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Brain Makes Automatic Statistical Inference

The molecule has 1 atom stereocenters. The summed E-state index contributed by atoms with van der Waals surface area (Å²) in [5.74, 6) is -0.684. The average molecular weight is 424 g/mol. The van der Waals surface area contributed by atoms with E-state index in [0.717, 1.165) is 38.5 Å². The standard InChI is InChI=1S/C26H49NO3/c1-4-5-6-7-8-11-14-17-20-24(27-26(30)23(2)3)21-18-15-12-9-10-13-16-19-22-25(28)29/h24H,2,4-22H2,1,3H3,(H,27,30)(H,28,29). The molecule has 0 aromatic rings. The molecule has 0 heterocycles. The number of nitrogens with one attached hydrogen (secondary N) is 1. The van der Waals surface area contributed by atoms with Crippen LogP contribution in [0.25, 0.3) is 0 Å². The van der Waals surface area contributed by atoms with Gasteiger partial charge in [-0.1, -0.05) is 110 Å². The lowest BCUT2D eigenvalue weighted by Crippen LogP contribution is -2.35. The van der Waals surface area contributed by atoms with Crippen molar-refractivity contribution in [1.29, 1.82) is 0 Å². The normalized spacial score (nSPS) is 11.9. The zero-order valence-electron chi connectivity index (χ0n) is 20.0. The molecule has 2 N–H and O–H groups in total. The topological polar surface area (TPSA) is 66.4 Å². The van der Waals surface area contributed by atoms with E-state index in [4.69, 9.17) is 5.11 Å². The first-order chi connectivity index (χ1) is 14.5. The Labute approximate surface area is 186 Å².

first_imgYour brain isn’t a computer, but contains a powerful one.Scientists at the University of Cambridge say, “the brain is a really smart statistical machine: it looks for patterns and finds building blocks to construct objects.” For example, you can look at clothing on a mannequin inside a store and infer what the fabric feels like, just by judging its texture and color.Our ability to extract distinct objects from cluttered scenes by touch or sight alone and accurately predict how they will feel based on how they look, or how they look based on how they feel, is critical to how we interact with the world.By performing clever statistical analyses of previous experiences, the brain can immediately both identify objects without the need for clear-cut boundaries or other specialised cues, and predict unknown properties of new objects. The results are reported in the open-access journal eLife.To accomplish this kind of inference, the brain breaks up the stream of information coming at it from the senses into chunks, the press release explains, a bit like pieces of a jigsaw puzzle. Experiments with puzzles showed that subjects correctly inferred the unknown properties from the chunks of known properties.“These results challenge classical views on how we extract and learn about objects in our environment,” said Lengyel. “Instead, we’ve show that general-purpose statistical computations known to operate in even the youngest infants are sufficiently powerful for achieving such cognitive feats.“The paper in eLife did not use any reference to evolution, nor did the press release. Instead, it referred to something non-physical: the abstract reality of concepts.The concept of objects is fundamental to cognition and is defined by a consistent set of sensory properties and physical affordances [properties that the environment offers the individual]. Although it is unknown how the abstract concept of an object emerges, most accounts assume that visual or haptic boundaries are crucial in this process. Here, we tested an alternative hypothesis that boundaries are not essential but simply reflect a more fundamental principle: consistent visual or haptic [touch-related] statistical properties.The coherent organization of information across different modalities is crucial for efficiently interacting with the world and lies at the heart of the concept of what defines an object.[S]tatistical learning goes beyond the learning of simple (pairwise) associations between the constituent components of objects, and has been shown to be best described as the extraction of statistically meaningful (potentially multivariate) latent ‘chunks’). Therefore, we propose that these latent chunks are the abstract representations that are built automatically during exposure and mediate the across-modality effects we observed.Together, these results suggest that statistical learning is not only a domain-general mechanism but it also results in domain-general internal representations that could be the basis for the emergence of affordances and the abstraction of object concepts.The brain, therefore, is adept at combining information and concepts. This sounds more like a top-down process of computational abilities, not a bottom-up pairwise association of sensory perceptions, as John Locke proposed for the emergence of ideas. Any bottom-up mechanical philosophy, in fact, has to presuppose the very abilities of thought that it tries to explain. That includes Darwinism.One doesn’t have to use the silly “inner pickpocket” analogy contrived by the lead author, who said “These results suggest there is a secret, statistically savvy pickpocket in all of us.” Pickpockets might access the ability to infer properties by touch, but they simply use for evil purposes a complex ability with which all of us come endowed by our Creator. The authors did not refer to evolution at all. How could they? A blind, aimless process like natural selection is oblivious to the world of logical inference, statistical inference, and concepts. Those require thought, even if they utilize the tools of neurons. Thought falsifies atheism. C.S. Lewis said,Supposing there was no intelligence behind the universe, no creative mind. In that case, nobody designed my brain for the purpose of thinking. It is merely that when the atoms inside my skull happen, for physical or chemical reasons, to arrange themselves in a certain way, this gives me, as a by-product, the sensation I call thought. But, if so, how can I trust my own thinking to be true? It’s like upsetting a milk jug and hoping that the way it splashes itself will give you a map of London. But if I can’t trust my own thinking, of course I can’t trust the arguments leading to Atheism, and therefore have no reason to be an Atheist, or anything else. Unless I believe in God, I cannot believe in thought: so I can never use thought to disbelieve in God.(Visited 380 times, 1 visits today)FacebookTwitterPinterestSave分享0last_img read more